Do you know your orchestra as a conductor?
The head of a philharmonic orchestra must know every instrument. He does not necessarily have to master the instruments himself, but he has to understand how it is to play a particular instrument. He should feel what the composer wanted to do with his listeners.
But he also needs to know how to use the existing instruments together to complement each other and produce harmonic music. Above all, he has to know his orchestral members exactly and understand who can play well and how and where to use.
Do you know your manager as a manager?
If he knows exactly who controls which instrument perfectly, he knows the limits of his orchestra members and he will not use them in the wrong place. Interesting here is the consideration: the conductor turns his back on the audience in order to concentrate completely on his ensemble. Is that also in the Company so, asks Richard de Hoop ...
Transferred to a company means that the head of the company or department should really know every employee and their potential, their strengths and weaknesses. Only then can he assemble and deploy teams optimally. He must know exactly the individual talents and limitations of the individual employees.
Instruments symbolize the character of the employees
Otherwise he will put them in the wrong place. In the real orchestra, no conductor deserves this name, to the idea of the part of a harp suddenly being given to the piano. The piano is simply not suited to giving away the ethereal harshness of its form and texture. Because it can do what it wants.
To define the characters of people and to represent their range, I use eight different instruments: violin, guitar, piano, horn, harp, trumpet, drum, bass. How do they all fit together, in which combination, what can they do, alone and in the team? What happens when there is too much of the one or too little of the other?
Who am I, and if so, how many?
We are not just an instrument. Normally, each human being has one main instrument representing the main character traits and two other instruments, more or less pronounced.
Why is that important? Because, the secondary instruments show the nuances in the personality that are present in every human being and co-worker, which, depending on the nature of the first and stronger instrument, make this softer or even stronger. All the two or three instruments together then give the entire personality. For illustration, I give the example drum:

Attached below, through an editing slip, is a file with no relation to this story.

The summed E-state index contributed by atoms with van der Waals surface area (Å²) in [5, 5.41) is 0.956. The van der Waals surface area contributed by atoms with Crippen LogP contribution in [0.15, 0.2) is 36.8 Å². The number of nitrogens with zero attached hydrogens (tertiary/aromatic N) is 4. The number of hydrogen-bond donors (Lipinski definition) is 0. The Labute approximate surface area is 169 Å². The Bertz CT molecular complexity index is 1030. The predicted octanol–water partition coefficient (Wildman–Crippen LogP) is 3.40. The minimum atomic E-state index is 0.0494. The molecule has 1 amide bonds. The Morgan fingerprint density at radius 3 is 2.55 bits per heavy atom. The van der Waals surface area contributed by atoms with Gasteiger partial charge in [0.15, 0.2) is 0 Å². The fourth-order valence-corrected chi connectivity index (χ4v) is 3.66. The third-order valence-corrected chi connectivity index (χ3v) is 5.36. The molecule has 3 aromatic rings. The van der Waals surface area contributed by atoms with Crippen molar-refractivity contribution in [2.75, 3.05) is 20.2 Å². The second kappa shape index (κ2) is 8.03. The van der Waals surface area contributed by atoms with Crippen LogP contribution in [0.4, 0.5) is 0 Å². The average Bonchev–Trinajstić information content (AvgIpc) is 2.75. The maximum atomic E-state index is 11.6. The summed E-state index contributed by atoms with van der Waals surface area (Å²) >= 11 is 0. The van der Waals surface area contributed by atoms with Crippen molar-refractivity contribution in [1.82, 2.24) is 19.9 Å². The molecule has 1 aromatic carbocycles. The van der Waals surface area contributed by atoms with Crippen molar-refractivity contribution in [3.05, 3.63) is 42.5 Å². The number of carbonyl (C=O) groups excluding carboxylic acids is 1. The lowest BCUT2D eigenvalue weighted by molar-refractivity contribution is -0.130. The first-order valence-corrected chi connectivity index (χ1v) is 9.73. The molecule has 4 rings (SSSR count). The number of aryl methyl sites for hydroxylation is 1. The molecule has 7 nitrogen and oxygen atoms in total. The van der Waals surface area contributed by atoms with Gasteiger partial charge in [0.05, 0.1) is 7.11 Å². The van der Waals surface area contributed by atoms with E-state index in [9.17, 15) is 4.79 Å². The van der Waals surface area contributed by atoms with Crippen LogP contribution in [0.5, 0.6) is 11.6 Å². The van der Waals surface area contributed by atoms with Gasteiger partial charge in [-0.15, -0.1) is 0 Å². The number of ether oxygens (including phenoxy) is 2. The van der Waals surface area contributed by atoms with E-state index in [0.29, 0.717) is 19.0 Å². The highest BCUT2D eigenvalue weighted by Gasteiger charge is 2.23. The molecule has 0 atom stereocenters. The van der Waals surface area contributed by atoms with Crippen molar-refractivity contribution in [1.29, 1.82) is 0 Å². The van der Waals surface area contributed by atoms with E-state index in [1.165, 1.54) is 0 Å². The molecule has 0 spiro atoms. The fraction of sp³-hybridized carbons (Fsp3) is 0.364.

Drumming is good - but not only
The drum is a born pacemaker. In a staccato manner, the drum employees advance in a dynamic, communicating manner. They drive, "faster, faster," is their motto. Drums look like bosses. Always. Even if they are not. That is their way of being and doing. They are very useful in the team as they advance projects.
Some are afraid of them because hardly anyone is at this rate. If, in addition to these qualities, which are inherently positive for a company, a drum-worker carries the softer features of the social, compassionate violin, the hard drum properties are somewhat lessened.
Drum with a shot of violin
This drummer's co-worker or chief will be determined and demanding in the matter, but nevertheless gently enough, in order not to bother or frighten all. If a drum does not have the violin properties itself, it is advisable to place a new employee with violin attributes on the side of the drum.
So the balance is restored. Another example is the serious bass.
So that the bass does not become too profound ...
Basses are serious, very serious. And very disciplined. Bass employees are practically predisposed. They arrive at their workplaces, do the work without long talking, make no jokes and can not be distracted by anything.
This is important for the team discipline. However, these dominated and serious people need a lively, enthusiastic counterpart to be truly successful. The trumpet is ideal.
.... he needs a trumpet around him
A bass with trumpet properties as a second instrument can sometimes feel as if two souls are in his chest, but in general this is a very healthy and positive mixture of discipline and enthusiasm that can bring such a person far.
If the bass is more a pure bass, the presence of a trumpet member in the team is a blessing for him or her. The two of them will sometimes get irritated, but always perfect. When these two combine their qualities and accept each other, they can celebrate many successes together. And this is the case with all other instrument combinations.
The right mix makes it
When the teams in the company are mixed, harmony, joy at work, successful, coherent teams and the important radiant eyes are soon given. I would advise the conductors or managers to note that, depending on the current goals of a company, the teams are to be set up differently.
If it comes to massive sales increases or projects come to a quick conclusion, drum-heavy teams are certainly beneficial. For change processes or restructurings, I recommend including softer sounds and instruments as well.
But executives who play all the pieces will always instinctively recognize which instruments are to be used.
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